Tamar Myers is the author of two extensive mystery series set in the US, but in her newest tale, she brings her personal history and knowledge of the Belgian Congo to the forefront. Born and raised there, this is the third in her Belgian Congo series, following The Witch Doctor’s Wife (2009) and The Headhunter’s Daughter (2011). Myers parents were missionaries to a headhunting tribe who used human skulls for drinking cups. Her family was the first white one to live peacefully with the tribe. These rich and searing experiences all come to the forefront in this compelling novel.
Myers’ deft hand mingles superstitions, rites, and evil omens with an historical look at changing life in colonial Africa and the social changes of that time as colonial rule neared its end, as she moves her story moves back and forth between two eras.
In the Belgian Congo of 1927, villages thrive in an era filled with witch doctors, headhunters and cannibalism and wild names given to children, often based on their physical attributes, such as Protruding Navel. After the chief of a Bapende village slays a man-eating leopard that has terrorized his village, he returns to find his favorite wife had given birth to twins. The superstition around twins means an evil spirit has entered one of the infants–but how to tell which one? The village witch doctor would have both boys left to die after torturing them, but the chief manages to convince the tribe that the spirit of one of the twins has stolen the dead leopard’s spots, so both twins are spared, only to have one molested by a white man. When this is revealed, a young priest must take part with the tribe in eating the offender.
Fast forward decades later to 1958, and these same twins are now known as Jonathan Pimple and Chigger Mite, and become the central figures in a secret that will shock the residents of Belle Vue, a scenic town whose inhabitants are separated by much more than the bridge crossing the Kasai River that separates whites and natives.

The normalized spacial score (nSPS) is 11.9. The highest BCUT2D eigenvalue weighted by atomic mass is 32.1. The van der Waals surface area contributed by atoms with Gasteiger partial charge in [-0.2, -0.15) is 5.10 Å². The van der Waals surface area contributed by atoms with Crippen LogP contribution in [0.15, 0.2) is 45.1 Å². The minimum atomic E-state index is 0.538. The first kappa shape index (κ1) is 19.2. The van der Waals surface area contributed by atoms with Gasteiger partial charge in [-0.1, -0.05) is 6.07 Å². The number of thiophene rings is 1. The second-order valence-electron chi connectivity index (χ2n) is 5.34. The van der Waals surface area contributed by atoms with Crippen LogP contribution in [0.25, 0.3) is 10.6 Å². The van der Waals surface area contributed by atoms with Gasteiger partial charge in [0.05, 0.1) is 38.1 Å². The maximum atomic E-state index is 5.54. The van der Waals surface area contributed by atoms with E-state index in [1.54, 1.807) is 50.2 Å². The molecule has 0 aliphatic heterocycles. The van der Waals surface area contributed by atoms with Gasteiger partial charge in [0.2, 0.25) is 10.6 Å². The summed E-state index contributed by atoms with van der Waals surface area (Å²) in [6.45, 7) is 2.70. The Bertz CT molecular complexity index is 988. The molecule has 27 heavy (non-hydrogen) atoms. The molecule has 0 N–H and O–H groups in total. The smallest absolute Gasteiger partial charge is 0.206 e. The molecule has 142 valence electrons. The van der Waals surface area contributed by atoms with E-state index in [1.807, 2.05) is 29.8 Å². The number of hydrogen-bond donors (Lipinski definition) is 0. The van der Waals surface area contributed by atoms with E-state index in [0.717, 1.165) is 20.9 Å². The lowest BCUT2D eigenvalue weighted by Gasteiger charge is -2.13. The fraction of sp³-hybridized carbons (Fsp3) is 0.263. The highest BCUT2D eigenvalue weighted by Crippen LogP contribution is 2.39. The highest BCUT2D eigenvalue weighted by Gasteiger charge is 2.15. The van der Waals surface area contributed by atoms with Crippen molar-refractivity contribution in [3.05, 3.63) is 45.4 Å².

All the clashes of culture, religion, language, superstition, and discrimination rear up in the various factions trying live together. There’s the voluptuous Colette Cabochon, born in the Congo to Belgian parents and living the life of other wealthy whites. She is bored and unfulfilled, residing with her alcoholic, abusive husband in a villa that sprawls the top of the hills. There is the Protestant missionary, Amanda Brown, whose growing attraction to the police chief, Capt. Pierre Jardin brings out the worst in Colette. Amanda and a few of the other character’s appear in the first novels in the series.
Amanda’s pregnant servant Cripple is one of the most interesting characters, a wise, clever woman married to a failed witch doctor. There are also Roman Catholic priests, determined to save what they see as heathen souls in sometimes unorthodox ways, and one who arrives and is thrown into the rich mix is a childhood friend of Colette, a Monsignor Clemente.
Despite the growing resistance to decades of oppression by the indigenous people, tired of being used as personal servants or as workers in the diamond mine, when a murder occurs, this wild tale becomes, after all, a mystery to be solved.
This is a highly unorthodox novel that paints a vivid picture of a society far removed from what readers are used to and what they can imagine. The lush, tropical feel of the place is reverberates off the page; the characters are drawn with wit and a heavy dose of acumen relating to human nature.
Mary Alice Monroe, author of Last Light over Carolina, says of this book: “Only an author with an intimate knowledge of the Congo–its people, landscape, and culture–could write … with such confidence and authority.” Myers experiences of living in Africa, where she grew up eating elephant, hippopotamus and monkey, make this book glow in a vivid and compelling manner that will delight fans of historical fiction who appreciate a mystery laced with a hint of romance and dry humor.
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